Video Whaling Summit Votes to Uphold Ban on Japan Whale Hunt

Conservationists hail ruling as a victory, but Tokyo says it will submit revised plans for a whale hunt in 2015 More

Annual Military Exercise Takes on New Meaning for Ukraine Troops

Troops from 15 nations participating in annual event, 'Rapid Trident' in western Ukraine More

This forum has been closed.
Comments
     
There are no comments in this forum. Be first and add one

Featured Videos

Your JavaScript is turned off or you have an old version of Adobe's Flash Player. Get the latest Flash player.
Russian Economy Reeling After New Western Sanctionsi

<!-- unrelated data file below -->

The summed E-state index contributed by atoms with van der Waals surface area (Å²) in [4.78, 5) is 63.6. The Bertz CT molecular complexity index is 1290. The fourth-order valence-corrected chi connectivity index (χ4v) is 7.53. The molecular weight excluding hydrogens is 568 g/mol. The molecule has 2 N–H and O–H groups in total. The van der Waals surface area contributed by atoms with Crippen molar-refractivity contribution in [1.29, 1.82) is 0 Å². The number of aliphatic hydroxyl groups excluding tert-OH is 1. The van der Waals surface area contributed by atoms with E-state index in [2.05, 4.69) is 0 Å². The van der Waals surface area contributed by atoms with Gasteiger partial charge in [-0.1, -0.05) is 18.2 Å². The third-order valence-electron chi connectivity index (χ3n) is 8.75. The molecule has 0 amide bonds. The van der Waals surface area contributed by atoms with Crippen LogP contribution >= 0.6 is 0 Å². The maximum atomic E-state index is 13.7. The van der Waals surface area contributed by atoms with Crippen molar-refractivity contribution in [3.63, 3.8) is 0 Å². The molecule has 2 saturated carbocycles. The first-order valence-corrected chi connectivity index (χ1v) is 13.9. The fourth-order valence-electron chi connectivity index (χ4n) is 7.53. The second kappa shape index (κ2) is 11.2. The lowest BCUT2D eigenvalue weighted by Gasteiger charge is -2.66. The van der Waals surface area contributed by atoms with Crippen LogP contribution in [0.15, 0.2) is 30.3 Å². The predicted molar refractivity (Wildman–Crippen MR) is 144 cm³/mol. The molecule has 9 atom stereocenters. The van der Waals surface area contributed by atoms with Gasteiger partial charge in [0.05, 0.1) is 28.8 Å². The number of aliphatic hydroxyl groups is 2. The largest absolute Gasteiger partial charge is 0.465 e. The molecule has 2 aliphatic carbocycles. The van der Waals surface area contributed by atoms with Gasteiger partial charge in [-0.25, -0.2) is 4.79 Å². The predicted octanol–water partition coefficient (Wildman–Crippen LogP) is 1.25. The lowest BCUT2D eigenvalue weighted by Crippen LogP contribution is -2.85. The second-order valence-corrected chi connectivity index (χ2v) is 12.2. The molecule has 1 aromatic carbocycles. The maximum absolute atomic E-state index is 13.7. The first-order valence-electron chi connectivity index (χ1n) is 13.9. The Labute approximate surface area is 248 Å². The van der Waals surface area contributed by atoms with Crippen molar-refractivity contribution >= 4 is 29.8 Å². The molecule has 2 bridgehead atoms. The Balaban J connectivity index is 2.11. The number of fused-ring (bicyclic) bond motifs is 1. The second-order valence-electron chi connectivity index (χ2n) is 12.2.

X
September 18, 2014 2:28 AM
A new wave of Western sanctions is hitting Russia’s economy hard. State-owned energy firms continue to bleed profits and Russia’s national currency plunged to a new low this week after the U.S. and the European Union announced new sanctions to punish Russia's aggressive stance in eastern Ukraine. But as Mil Arcega reports, the sanctions could also prove costly for European and American companies.
Video

Video Russian Economy Reeling After New Western Sanctions

A new wave of Western sanctions is hitting Russia’s economy hard. State-owned energy firms continue to bleed profits and Russia’s national currency plunged to a new low this week after the U.S. and the European Union announced new sanctions to punish Russia's aggressive stance in eastern Ukraine. But as Mil Arcega reports, the sanctions could also prove costly for European and American companies.
Video

Video Belgian Researchers Discover Way to Block Cancer Metastasis